Growing cover crops (CCs) on no-tillage (NT) fields has been widely recommended to regenerate degraded soils after many years of conventionally-tilled, low-intensity crop production. However, major barriers to the adoption of CCs exist in the water-limited areas of the North Central Region including costs of establishing CCs and risk of CCs reducing subsequent grain yields because of reduced soil water at next crop planting. Grazing CCs could provide economic benefits to offset revenue losses when the water use of CCs decreases subsequent grain yields and potentially increased system profitability. However, at this time, there is limited guidance on the optimum CC biomass removal rate for grazed CCs. Current Kansas NRCS recommended stocking rates are based on those developed for native rangelands.
This project will determine sustainable rates of biomass removal with CCs in NT cropping systems in western Kansas. At the Kansas State University HB Ranch near Brownell, KS, different rates of CC biomass removal with grazing will be compared to ungrazed CCs and fallow in a NT winter wheat-grain sorghum-fallow (WSF) cropping system. Cover crops will be grazed in late spring using yearling heifers at appropriate stocking densities to remove 50, 70, and 90% of the available CC biomass. In addition to the study at Brownell, a subset of treatments (ungrazed CCs, 50% CC biomass removal, and 90% CC biomass removal) will be implemented on producer fields near Dorrance, KS to investigate the effects of grazing intensities on soil properties at field scale. We will determine CC biomass production, canopy cover and height, as well as forage nutritive value. Soil samples will be collected to determine soil physical and chemical properties across treatments.
The results of this research will guide recommendations for stocking densities and grazing durations to balance forage use of CCs and soil health. By identifying an optimum biomass removal rate for grazed CCs, farmers and ranchers will be able to maximize livestock gains while maintaining soil health benefits of CCs. Producers will be able to make the most of the CC grazing season to reduce the need for more costly stored forages and delay grazing of native rangelands. Sustainable integration of CC will improve water and air quality by increasing water infiltration and reducing soil water and wind erosion from croplands. By reducing soil loss, soil fertility will be sustained for future generations of farmers and ranchers in western Kansas and throughout the North Central Region.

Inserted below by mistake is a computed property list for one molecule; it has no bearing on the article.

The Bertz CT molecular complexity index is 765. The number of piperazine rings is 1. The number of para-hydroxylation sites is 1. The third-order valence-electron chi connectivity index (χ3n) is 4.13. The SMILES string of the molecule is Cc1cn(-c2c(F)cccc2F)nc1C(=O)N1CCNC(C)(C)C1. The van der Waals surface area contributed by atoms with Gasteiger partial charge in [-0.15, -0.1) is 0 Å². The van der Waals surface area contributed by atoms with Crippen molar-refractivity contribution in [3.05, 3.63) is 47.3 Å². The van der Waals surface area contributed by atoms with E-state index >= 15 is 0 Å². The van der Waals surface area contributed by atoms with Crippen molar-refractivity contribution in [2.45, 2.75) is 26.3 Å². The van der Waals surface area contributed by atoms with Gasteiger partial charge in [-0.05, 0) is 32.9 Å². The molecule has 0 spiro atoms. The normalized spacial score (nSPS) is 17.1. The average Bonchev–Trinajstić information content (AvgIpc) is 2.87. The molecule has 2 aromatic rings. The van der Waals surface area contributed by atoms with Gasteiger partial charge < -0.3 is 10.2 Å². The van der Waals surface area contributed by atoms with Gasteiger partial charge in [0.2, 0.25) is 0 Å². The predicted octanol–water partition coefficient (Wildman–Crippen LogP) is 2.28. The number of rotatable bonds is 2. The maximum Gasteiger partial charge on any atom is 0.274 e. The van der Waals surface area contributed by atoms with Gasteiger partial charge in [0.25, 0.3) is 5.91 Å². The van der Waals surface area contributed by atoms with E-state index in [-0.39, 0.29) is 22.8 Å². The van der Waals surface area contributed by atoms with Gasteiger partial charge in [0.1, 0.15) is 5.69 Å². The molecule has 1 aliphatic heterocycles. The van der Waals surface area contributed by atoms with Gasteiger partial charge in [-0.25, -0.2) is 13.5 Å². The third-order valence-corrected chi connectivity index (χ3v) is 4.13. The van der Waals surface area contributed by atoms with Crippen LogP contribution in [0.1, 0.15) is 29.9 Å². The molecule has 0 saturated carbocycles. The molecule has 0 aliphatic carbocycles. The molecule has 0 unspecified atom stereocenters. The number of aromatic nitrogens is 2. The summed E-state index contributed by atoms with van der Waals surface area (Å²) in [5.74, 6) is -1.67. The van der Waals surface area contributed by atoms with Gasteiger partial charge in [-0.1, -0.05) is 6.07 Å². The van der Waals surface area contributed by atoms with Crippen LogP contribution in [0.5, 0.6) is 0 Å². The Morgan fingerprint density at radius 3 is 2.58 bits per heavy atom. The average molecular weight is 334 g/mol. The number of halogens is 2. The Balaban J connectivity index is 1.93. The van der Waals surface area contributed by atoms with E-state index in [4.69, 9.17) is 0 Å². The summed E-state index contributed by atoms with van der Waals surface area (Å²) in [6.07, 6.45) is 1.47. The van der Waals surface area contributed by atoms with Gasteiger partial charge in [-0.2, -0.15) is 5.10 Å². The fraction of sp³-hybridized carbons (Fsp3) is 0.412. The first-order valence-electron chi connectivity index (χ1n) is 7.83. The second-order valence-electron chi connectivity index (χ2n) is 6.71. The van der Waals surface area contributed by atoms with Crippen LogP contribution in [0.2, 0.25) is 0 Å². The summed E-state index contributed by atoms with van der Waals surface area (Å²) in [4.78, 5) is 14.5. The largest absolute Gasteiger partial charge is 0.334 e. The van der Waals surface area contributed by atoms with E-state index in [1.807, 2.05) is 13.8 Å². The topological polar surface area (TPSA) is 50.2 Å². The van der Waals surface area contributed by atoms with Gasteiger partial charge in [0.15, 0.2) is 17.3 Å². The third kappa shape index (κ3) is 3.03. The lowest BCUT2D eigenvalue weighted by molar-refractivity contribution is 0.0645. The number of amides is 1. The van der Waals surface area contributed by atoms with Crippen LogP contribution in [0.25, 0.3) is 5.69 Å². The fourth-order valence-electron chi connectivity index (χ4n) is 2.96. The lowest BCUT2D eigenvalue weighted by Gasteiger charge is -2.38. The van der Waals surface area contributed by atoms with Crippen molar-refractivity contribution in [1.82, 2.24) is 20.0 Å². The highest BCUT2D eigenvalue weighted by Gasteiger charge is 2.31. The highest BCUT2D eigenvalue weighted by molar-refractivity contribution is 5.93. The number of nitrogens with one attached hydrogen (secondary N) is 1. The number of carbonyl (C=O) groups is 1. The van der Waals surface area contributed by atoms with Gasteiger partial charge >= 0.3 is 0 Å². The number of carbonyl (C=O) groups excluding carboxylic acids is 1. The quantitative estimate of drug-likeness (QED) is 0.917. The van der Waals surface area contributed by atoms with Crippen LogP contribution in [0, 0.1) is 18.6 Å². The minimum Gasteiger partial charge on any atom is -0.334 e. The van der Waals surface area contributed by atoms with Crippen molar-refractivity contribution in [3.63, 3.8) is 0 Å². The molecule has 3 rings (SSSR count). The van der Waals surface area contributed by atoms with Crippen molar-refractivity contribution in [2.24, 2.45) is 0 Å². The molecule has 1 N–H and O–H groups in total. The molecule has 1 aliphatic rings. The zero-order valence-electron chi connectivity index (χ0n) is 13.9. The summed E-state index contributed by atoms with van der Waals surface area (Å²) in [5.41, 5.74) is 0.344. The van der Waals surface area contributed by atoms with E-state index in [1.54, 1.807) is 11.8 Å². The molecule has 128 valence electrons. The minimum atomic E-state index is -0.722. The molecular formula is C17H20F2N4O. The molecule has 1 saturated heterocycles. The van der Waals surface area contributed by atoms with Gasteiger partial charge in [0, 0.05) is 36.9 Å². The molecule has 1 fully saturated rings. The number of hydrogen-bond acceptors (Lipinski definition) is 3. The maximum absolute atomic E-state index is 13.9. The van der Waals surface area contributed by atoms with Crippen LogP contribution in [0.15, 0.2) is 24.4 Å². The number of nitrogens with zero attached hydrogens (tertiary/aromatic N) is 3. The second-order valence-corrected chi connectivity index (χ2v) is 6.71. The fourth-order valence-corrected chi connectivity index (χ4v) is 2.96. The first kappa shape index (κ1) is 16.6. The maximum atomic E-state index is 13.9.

Project objectives from proposal:
This proposed research will generate information which will improve farm profitability, improve environmental quality, and enhance quality of life. First, by learning the optimum amount of CC biomass removal that balances grazing and soil health goals, farmers will be able to optimize livestock gains while enhancing soil health. This information will provide management guidelines for producers to make the most of CC grazing in their overall livestock operations to reduce the need for more costly stored forages (hay and silage) and delay grazing of native rangelands, allowing for longer rest periods and improved rangeland health. Enhanced soil health with CC grazing is expected to improve water and air quality by increasing water infiltration and reducing soil water and wind erosion. By reducing soil loss, soil fertility will be sustained for future generations of farmers and ranchers.
This research targets farmers using CCs to build soil health and integrate livestock on their croplands. While producers most likely to be directly impacted by the findings of this research will be located in Kansas and nearby surrounding states, the results will be broadly applicable to producers across the North Central Region. In order to measure the outcomes of this research, surveys will be distributed to producers attending field day events to determine their likelihood of adopting grazed CCs in their operations. Additionally, Kansas State University extension agents will also be polled to determine the likelihood of farmers and ranchers in their districts to adopt grazing CCs given the results of this study.